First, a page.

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The Morning After: Wednesday November 2nd, 2016

120 things to want.
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Yes, it's the start of hump day, but you may have missed Google revealing unpatched Windows 10 bugs, the truth of the dark web and (in cheerier news) our beautiful Engadget Holiday Gift Guide. We also take a closer look at Xiaomi's plan to become more than just the king of budget smartphones.


It's always good to find bugs in the competitionGoogle reveals unpatched Windows bug that hackers are exploiting

Google announced that it had found previously undiscovered vulnerabilities in both Windows and Flash last month, and while Adobe had fixed its issue by October 26th, Microsoft has yet to do so. Worse still, Google says that hackers are "actively exploiting" the flaw. Microsoft responded by saying that enhancements from the Windows 10 Anniversary Update protected computers from this vulnerability. There is, however, a patch coming on November 8th.


Holidays are here (again)Stuck for presents? Already? We may have a few ideas ...

A hundred and twenty of them, in fact. It's our biggest guide ever, separated into ten categories, divided further by price. The aim is to offer suggestions for pretty much every reader. Or relative of an Engadget reader. Hopefully. Take a dive.


eSports continues its marchWatch out, Twitch and YouTube: Facebook wants to get deeper into eSports

Given its continued growth, it's not surprising that Facebook is showing increased interest in professional gaming. The social network has already partnered with publishers like Activision Blizzard to bring daily content to Facebook Live, but now it's apparently been holding talks to stream professional gaming matches with companies like Super Evil Megacorp. Facebook is in talks with Activision to acquire streaming rights to more eSport competitions -- putting it in direct competition with other streamers like YouTube and Twitch.


It must be doing something rightXiaomi aims for more than king of the budget smartphones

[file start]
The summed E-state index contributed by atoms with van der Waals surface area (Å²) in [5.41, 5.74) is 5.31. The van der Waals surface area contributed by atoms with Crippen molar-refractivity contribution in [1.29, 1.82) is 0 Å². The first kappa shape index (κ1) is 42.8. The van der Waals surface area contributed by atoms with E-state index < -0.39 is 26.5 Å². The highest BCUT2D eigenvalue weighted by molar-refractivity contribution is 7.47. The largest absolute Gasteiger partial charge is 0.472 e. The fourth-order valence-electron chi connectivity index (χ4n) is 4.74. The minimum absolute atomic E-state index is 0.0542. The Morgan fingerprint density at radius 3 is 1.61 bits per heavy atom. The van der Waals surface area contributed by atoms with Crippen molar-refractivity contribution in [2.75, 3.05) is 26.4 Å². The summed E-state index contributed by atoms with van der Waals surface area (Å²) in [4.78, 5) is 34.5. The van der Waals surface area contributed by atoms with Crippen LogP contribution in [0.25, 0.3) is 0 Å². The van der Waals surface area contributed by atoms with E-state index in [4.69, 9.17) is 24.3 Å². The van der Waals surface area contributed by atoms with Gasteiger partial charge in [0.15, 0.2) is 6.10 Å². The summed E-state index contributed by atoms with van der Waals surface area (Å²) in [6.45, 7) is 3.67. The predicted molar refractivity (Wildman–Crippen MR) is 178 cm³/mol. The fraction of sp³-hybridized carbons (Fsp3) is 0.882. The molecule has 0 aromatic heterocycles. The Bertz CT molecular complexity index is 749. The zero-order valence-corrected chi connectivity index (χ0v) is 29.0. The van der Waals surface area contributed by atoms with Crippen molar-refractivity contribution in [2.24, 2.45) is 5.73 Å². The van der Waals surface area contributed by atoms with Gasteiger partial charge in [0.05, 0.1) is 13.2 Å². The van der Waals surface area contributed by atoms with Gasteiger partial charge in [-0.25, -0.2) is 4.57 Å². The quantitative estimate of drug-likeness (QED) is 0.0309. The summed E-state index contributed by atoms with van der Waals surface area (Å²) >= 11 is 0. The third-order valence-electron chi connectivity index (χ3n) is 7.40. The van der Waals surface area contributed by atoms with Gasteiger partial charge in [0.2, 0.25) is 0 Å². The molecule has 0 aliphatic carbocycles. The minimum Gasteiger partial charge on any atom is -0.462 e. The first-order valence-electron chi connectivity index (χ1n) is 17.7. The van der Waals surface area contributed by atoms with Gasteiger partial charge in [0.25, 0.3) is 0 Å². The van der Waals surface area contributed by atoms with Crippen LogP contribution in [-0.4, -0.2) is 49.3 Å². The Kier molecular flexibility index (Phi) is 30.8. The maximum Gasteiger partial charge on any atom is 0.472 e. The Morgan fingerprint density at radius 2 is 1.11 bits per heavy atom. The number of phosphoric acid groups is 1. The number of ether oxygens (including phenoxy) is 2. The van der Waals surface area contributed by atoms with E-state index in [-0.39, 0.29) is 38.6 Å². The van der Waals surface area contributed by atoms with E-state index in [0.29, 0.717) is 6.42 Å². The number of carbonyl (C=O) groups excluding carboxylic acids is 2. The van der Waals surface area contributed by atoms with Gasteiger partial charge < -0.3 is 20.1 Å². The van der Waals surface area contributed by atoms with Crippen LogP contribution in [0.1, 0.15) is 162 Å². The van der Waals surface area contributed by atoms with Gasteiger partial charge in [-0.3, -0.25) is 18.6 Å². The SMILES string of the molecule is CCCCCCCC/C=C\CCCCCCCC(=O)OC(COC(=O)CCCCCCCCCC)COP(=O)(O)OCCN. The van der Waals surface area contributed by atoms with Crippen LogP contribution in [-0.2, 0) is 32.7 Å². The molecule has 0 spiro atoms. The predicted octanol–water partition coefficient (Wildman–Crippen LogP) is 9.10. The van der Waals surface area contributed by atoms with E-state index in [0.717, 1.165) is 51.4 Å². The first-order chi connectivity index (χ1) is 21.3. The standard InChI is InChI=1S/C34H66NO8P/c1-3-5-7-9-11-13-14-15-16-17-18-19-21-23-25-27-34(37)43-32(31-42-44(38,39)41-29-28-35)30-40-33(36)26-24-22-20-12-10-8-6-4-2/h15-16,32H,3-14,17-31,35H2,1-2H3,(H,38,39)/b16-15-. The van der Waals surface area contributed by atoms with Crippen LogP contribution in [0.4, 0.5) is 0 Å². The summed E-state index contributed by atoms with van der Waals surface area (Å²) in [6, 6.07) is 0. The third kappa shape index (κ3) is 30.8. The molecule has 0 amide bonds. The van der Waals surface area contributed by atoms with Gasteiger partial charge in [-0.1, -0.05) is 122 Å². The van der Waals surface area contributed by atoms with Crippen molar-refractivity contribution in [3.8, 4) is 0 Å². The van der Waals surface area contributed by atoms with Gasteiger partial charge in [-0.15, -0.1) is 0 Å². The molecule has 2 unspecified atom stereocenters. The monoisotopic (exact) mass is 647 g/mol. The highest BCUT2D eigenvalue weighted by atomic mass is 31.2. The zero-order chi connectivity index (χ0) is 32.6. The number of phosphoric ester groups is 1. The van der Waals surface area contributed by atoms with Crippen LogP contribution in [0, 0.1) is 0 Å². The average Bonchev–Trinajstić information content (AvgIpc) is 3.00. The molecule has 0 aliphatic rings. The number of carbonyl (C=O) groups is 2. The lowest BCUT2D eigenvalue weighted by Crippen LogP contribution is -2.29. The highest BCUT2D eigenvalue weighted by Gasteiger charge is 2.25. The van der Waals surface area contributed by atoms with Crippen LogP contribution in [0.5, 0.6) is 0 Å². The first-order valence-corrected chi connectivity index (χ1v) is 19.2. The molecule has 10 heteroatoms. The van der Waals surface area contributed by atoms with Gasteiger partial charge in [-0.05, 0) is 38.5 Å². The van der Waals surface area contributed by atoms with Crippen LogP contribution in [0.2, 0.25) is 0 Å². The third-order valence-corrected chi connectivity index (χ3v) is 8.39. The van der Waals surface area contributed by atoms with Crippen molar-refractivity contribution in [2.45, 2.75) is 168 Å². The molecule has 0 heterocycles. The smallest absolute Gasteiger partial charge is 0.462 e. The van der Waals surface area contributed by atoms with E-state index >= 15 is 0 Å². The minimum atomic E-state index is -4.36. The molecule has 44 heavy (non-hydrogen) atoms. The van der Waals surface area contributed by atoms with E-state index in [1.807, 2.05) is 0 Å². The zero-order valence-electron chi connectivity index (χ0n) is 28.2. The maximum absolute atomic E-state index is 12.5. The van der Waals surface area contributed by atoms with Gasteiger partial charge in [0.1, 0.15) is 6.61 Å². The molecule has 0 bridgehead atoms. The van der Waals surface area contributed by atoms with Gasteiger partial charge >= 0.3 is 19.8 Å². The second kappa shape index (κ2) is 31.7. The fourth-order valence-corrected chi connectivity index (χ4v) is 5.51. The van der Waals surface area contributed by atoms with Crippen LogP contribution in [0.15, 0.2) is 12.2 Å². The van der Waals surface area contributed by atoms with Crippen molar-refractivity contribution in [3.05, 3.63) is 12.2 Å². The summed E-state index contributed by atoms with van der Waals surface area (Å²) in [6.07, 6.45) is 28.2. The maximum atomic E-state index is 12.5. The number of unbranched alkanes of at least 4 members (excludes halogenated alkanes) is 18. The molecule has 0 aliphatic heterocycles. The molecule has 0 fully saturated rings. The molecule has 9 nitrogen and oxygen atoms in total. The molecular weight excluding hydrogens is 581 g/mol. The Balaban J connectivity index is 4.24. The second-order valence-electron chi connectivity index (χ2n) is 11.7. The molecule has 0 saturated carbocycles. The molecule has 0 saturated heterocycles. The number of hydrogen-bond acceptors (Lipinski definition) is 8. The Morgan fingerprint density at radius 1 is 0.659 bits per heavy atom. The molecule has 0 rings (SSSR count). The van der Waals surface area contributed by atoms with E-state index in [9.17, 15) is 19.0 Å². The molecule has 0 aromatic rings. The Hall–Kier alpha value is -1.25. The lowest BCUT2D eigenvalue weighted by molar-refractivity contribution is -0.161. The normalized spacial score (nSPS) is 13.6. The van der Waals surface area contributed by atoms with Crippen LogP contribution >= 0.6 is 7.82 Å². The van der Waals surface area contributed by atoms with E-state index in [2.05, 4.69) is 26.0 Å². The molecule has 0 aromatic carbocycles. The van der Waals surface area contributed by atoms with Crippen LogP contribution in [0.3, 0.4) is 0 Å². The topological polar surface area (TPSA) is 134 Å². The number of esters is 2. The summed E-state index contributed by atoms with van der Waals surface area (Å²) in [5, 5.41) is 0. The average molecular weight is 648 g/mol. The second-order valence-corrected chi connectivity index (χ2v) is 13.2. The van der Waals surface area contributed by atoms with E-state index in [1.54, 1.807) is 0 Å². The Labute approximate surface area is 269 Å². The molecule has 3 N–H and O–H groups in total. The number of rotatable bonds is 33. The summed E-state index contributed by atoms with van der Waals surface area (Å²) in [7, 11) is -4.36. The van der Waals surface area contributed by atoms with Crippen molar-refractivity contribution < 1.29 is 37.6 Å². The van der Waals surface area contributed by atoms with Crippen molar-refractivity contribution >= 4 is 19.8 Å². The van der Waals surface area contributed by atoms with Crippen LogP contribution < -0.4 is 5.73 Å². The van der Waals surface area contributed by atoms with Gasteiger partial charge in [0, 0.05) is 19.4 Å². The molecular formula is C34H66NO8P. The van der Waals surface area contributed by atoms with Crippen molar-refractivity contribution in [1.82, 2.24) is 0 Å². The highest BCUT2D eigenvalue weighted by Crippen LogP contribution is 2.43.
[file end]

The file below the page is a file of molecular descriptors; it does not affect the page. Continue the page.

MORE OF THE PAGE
The company's ludicrous Mi MIX phone didn't happen overnight. Here's how the company (with some Philippe Starck magic) managed to make a device with a near-bezel-less display and fancy ceramic body -- and why it did it.


Time to get politicalZoltan Istvan wants your vote for US president

Not happy with the current choices for president? Engadget interviewed Transhumanist Party candidate Zoltan Istvan about his platform, which is "putting science, health and technology at the forefront of American politics."


It doesn't danceThe first phone with Google's Project Tango augmented reality tech is here

The $499 Lenovo Phab 2 Pro is packed with sensors and cameras that let it "see" its environment better than any phone before. Playing "Pokémon Go" is one thing, but Project Tango apps go even further, blending virtual objects with real life or using the phone itself as a precise motion controller. Still, we'll need software that goes beyond furniture shopping or toy car racing to prove Tango is at the must-have level of GPS.


The follow-up to the Galaxy Note 7 of electric vehiclesThe Fisker EMotion shows off drool-worthy specs and design

Sure, the Fisker Karma will go down as a smoky footnote in EV history, but its creator is back to try again with the EMotion. Henrik Fisker tweeted pictures of this slick design and pie-in-the-sky specs (fully autonomous driving, carbon fiber, 400 miles of range, 161 mph top speed, butterfly doors) while claiming it will start shipping in mid-2017. You probably have a better shot at getting a Model 3.

But wait, there's more...

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